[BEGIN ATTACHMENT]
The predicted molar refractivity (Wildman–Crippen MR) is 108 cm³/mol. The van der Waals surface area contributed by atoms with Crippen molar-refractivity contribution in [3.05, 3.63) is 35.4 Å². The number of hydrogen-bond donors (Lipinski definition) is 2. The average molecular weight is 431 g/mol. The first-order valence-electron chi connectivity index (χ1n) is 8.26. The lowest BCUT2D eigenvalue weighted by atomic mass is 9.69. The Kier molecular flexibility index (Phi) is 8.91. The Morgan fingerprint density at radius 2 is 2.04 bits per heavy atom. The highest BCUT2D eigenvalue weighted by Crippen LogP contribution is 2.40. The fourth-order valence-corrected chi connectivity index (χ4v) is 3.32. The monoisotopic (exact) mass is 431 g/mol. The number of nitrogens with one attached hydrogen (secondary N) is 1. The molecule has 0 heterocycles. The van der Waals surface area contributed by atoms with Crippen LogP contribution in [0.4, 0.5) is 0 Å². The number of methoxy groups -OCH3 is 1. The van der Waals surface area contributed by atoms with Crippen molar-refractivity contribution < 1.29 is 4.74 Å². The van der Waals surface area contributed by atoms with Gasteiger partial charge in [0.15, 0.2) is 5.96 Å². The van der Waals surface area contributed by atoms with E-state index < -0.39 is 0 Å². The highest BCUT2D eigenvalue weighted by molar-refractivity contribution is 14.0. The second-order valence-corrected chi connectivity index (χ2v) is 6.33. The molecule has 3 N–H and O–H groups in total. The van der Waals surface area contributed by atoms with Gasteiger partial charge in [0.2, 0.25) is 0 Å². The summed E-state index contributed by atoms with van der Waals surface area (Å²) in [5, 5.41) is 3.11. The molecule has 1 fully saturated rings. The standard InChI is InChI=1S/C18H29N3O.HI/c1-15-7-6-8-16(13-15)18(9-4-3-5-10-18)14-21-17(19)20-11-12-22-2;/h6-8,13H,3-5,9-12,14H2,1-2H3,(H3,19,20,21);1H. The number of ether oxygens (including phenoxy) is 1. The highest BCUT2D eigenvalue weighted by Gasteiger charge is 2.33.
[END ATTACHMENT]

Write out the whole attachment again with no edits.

The predicted molar refractivity (Wildman–Crippen MR) is 108 cm³/mol. The van der Waals surface area contributed by atoms with Crippen molar-refractivity contribution in [3.05, 3.63) is 35.4 Å². The number of hydrogen-bond donors (Lipinski definition) is 2. The average molecular weight is 431 g/mol. The first-order valence-electron chi connectivity index (χ1n) is 8.26. The lowest BCUT2D eigenvalue weighted by atomic mass is 9.69. The Kier molecular flexibility index (Phi) is 8.91. The Morgan fingerprint density at radius 2 is 2.04 bits per heavy atom. The highest BCUT2D eigenvalue weighted by Crippen LogP contribution is 2.40. The fourth-order valence-corrected chi connectivity index (χ4v) is 3.32. The monoisotopic (exact) mass is 431 g/mol. The number of nitrogens with one attached hydrogen (secondary N) is 1. The molecule has 0 heterocycles. The van der Waals surface area contributed by atoms with Crippen LogP contribution in [0.4, 0.5) is 0 Å². The number of methoxy groups -OCH3 is 1. The van der Waals surface area contributed by atoms with Crippen molar-refractivity contribution < 1.29 is 4.74 Å². The van der Waals surface area contributed by atoms with Gasteiger partial charge in [0.15, 0.2) is 5.96 Å². The van der Waals surface area contributed by atoms with E-state index < -0.39 is 0 Å². The highest BCUT2D eigenvalue weighted by molar-refractivity contribution is 14.0. The second-order valence-corrected chi connectivity index (χ2v) is 6.33. The molecule has 3 N–H and O–H groups in total. The van der Waals surface area contributed by atoms with Gasteiger partial charge in [0.2, 0.25) is 0 Å². The summed E-state index contributed by atoms with van der Waals surface area (Å²) in [5, 5.41) is 3.11. The molecule has 1 fully saturated rings. The standard InChI is InChI=1S/C18H29N3O.HI/c1-15-7-6-8-16(13-15)18(9-4-3-5-10-18)14-21-17(19)20-11-12-22-2;/h6-8,13H,3-5,9-12,14H2,1-2H3,(H3,19,20,21);1H. The number of ether oxygens (including phenoxy) is 1. The highest BCUT2D eigenvalue weighted by Gasteiger charge is 2.33.